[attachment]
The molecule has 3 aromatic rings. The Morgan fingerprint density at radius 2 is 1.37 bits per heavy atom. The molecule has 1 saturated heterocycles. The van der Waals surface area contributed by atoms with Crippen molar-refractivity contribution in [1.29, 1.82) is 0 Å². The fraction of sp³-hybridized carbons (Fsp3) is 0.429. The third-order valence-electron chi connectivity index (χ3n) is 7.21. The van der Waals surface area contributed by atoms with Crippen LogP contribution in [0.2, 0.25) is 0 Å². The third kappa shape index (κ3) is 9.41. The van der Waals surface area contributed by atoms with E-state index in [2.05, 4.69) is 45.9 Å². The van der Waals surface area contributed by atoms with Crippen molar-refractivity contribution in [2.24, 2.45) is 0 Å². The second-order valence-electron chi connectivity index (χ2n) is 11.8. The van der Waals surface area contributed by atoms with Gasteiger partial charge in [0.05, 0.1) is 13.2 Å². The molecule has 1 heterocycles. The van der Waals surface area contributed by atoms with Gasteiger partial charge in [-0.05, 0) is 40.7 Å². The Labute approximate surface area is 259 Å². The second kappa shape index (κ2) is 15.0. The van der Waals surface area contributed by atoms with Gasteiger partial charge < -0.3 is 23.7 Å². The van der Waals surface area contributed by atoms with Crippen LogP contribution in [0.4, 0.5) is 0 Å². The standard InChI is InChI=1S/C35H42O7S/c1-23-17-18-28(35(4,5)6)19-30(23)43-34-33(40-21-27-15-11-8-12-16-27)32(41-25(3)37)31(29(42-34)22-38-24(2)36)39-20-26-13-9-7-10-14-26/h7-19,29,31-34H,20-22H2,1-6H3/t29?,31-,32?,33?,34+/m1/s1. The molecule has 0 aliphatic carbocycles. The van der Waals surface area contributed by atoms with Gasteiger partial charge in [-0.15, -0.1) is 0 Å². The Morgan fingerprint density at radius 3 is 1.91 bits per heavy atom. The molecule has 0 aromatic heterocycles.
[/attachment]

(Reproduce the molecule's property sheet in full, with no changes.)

The molecule has 3 aromatic rings. The Morgan fingerprint density at radius 2 is 1.37 bits per heavy atom. The molecule has 1 saturated heterocycles. The van der Waals surface area contributed by atoms with Crippen molar-refractivity contribution in [1.29, 1.82) is 0 Å². The fraction of sp³-hybridized carbons (Fsp3) is 0.429. The third-order valence-electron chi connectivity index (χ3n) is 7.21. The van der Waals surface area contributed by atoms with Crippen LogP contribution in [0.2, 0.25) is 0 Å². The third kappa shape index (κ3) is 9.41. The van der Waals surface area contributed by atoms with E-state index in [2.05, 4.69) is 45.9 Å². The van der Waals surface area contributed by atoms with Crippen molar-refractivity contribution in [2.24, 2.45) is 0 Å². The second-order valence-electron chi connectivity index (χ2n) is 11.8. The van der Waals surface area contributed by atoms with Gasteiger partial charge in [0.05, 0.1) is 13.2 Å². The molecule has 1 heterocycles. The van der Waals surface area contributed by atoms with Gasteiger partial charge in [-0.05, 0) is 40.7 Å². The Labute approximate surface area is 259 Å². The second kappa shape index (κ2) is 15.0. The van der Waals surface area contributed by atoms with Gasteiger partial charge < -0.3 is 23.7 Å². The van der Waals surface area contributed by atoms with Crippen LogP contribution in [0.4, 0.5) is 0 Å². The standard InChI is InChI=1S/C35H42O7S/c1-23-17-18-28(35(4,5)6)19-30(23)43-34-33(40-21-27-15-11-8-12-16-27)32(41-25(3)37)31(29(42-34)22-38-24(2)36)39-20-26-13-9-7-10-14-26/h7-19,29,31-34H,20-22H2,1-6H3/t29?,31-,32?,33?,34+/m1/s1. The molecule has 0 aliphatic carbocycles. The van der Waals surface area contributed by atoms with Gasteiger partial charge in [-0.15, -0.1) is 0 Å². The Morgan fingerprint density at radius 3 is 1.91 bits per heavy atom. The molecule has 0 aromatic heterocycles.